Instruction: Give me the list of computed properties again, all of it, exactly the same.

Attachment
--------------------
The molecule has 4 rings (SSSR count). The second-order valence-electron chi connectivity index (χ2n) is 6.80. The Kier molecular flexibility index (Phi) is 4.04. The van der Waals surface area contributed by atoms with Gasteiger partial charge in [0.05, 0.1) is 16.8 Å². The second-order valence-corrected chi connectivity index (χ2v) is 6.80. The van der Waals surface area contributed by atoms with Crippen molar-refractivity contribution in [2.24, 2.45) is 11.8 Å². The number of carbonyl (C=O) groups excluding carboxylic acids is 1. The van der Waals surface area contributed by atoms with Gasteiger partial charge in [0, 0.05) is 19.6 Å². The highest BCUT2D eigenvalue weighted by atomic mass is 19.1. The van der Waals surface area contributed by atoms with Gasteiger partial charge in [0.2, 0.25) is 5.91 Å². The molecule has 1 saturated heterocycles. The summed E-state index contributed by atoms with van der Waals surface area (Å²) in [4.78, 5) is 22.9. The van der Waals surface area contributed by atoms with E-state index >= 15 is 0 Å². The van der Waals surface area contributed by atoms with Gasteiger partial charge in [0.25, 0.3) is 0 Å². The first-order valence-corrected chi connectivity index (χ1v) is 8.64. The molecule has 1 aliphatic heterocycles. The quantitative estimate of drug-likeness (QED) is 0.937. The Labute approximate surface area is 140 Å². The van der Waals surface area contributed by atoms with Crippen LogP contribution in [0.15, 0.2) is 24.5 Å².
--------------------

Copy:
The molecule has 4 rings (SSSR count). The second-order valence-electron chi connectivity index (χ2n) is 6.80. The Kier molecular flexibility index (Phi) is 4.04. The van der Waals surface area contributed by atoms with Gasteiger partial charge in [0.05, 0.1) is 16.8 Å². The second-order valence-corrected chi connectivity index (χ2v) is 6.80. The van der Waals surface area contributed by atoms with Crippen molar-refractivity contribution in [2.24, 2.45) is 11.8 Å². The number of carbonyl (C=O) groups excluding carboxylic acids is 1. The van der Waals surface area contributed by atoms with Gasteiger partial charge in [0, 0.05) is 19.6 Å². The highest BCUT2D eigenvalue weighted by atomic mass is 19.1. The van der Waals surface area contributed by atoms with Gasteiger partial charge in [0.2, 0.25) is 5.91 Å². The molecule has 1 saturated heterocycles. The summed E-state index contributed by atoms with van der Waals surface area (Å²) in [4.78, 5) is 22.9. The van der Waals surface area contributed by atoms with E-state index >= 15 is 0 Å². The van der Waals surface area contributed by atoms with Gasteiger partial charge in [0.25, 0.3) is 0 Å². The first-order valence-corrected chi connectivity index (χ1v) is 8.64. The molecule has 1 aliphatic heterocycles. The quantitative estimate of drug-likeness (QED) is 0.937. The Labute approximate surface area is 140 Å². The van der Waals surface area contributed by atoms with Crippen LogP contribution in [0.15, 0.2) is 24.5 Å².